The Chocolay Raptor Center is caring for a bald eagle recovering from apparent lead poisoning.
The raptor was rescued from a tree in Menominee where it was reportedly found hanging upside down.
The animal was emaciated, dehydrated, and had a depressed demeanor.
Further tests showed the eagle had extremely high levels of lead in its blood and should have been fatal.
The bird is being treated for the condition and the center is hopeful it will recover.
Studies in the upper Midwest have shown that lead poisoning of eagles peaks in late fall and early winter, coinciding with deer hunting seasons in that area.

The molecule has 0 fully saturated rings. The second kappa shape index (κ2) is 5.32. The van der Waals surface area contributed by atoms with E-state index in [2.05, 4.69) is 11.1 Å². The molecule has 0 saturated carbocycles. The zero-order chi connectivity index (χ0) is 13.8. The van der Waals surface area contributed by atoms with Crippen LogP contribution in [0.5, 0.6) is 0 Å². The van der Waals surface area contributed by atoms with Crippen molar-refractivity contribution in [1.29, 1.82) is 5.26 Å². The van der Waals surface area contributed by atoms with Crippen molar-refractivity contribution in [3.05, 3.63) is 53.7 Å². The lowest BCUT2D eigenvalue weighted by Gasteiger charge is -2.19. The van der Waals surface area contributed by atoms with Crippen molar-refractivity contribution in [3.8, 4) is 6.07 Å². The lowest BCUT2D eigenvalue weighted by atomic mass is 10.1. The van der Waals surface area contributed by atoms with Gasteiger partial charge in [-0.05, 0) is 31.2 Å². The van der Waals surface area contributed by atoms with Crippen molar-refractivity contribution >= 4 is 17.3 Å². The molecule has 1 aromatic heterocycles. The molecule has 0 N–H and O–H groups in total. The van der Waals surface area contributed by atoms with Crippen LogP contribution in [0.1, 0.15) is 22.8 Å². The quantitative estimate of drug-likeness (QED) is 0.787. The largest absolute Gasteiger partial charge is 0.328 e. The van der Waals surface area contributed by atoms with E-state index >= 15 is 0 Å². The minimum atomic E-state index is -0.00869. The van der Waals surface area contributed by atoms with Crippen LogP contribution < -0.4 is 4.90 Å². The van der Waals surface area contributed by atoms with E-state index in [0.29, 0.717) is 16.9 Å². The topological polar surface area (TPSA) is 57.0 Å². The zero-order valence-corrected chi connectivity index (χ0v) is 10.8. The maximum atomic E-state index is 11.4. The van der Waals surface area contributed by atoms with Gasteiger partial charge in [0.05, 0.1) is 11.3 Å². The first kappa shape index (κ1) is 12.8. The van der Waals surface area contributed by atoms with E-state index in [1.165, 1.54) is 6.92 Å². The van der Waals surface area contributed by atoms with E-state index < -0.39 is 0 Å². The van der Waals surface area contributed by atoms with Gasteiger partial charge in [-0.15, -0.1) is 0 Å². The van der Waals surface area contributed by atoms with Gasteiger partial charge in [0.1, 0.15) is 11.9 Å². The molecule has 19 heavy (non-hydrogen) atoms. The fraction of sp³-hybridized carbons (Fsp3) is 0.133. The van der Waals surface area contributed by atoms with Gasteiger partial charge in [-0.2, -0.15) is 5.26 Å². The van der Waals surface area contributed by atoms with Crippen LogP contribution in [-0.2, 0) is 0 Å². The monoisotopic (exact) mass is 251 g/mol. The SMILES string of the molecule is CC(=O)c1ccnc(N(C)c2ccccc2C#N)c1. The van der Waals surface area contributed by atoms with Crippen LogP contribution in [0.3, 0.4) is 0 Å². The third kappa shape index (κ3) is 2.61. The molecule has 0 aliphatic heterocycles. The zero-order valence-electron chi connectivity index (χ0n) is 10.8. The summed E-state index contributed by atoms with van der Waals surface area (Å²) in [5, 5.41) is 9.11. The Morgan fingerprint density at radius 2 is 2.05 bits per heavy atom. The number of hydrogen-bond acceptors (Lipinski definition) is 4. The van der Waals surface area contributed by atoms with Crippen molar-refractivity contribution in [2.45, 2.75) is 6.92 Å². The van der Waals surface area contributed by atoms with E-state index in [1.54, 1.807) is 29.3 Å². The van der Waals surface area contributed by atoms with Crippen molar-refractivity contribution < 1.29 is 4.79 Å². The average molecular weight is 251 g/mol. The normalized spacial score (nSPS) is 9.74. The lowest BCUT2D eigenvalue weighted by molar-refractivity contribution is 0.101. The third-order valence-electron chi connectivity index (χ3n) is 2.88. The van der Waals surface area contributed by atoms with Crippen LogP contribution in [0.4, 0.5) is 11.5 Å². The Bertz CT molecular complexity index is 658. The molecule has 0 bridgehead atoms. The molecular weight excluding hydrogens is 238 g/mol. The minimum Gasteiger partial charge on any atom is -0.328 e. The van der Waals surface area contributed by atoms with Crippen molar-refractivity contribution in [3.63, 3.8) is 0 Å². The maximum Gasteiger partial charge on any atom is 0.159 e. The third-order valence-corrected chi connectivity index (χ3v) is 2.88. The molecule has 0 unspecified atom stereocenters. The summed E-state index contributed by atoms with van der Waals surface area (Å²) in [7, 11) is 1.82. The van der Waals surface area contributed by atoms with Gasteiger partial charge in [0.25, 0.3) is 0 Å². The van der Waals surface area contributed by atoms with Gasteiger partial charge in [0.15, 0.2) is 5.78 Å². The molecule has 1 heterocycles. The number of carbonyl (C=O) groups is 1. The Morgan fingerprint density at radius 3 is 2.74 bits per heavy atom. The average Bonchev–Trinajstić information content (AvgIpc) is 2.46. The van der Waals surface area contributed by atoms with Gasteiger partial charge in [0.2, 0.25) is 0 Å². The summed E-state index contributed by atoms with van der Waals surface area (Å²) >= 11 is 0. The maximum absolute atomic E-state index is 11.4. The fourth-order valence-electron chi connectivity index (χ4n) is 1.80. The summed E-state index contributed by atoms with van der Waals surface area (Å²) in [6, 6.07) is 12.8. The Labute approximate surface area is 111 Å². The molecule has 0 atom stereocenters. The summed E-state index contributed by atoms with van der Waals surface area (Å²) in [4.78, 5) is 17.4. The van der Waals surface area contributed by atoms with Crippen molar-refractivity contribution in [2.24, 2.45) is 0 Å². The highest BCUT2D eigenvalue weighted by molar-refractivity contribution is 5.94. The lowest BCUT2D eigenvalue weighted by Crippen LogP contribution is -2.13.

Because this bird was found in August and was seen eating fish near Lake Michigan, it likely was exposed to lead through lead fishing tackle that contaminated the fish.
The Raptor Center in St. Paul, one of the preeminent raptor care centers in the US, documented that 90% of the 120-130 eagles they treat every year have elevated lead levels, and 20-25% have clinical lead poisoning; most die.
Both area-wide studies of where the lead poisoned birds are located, and isotope studies of the poisoning lead compared to lead ammo, confirm that deer hunting using lead ammo is the single most virulent cause of lead poisoning in these magnificent birds.
The Chocolay Raptor Center encourages people not to use lead in either hunting or fishing gear.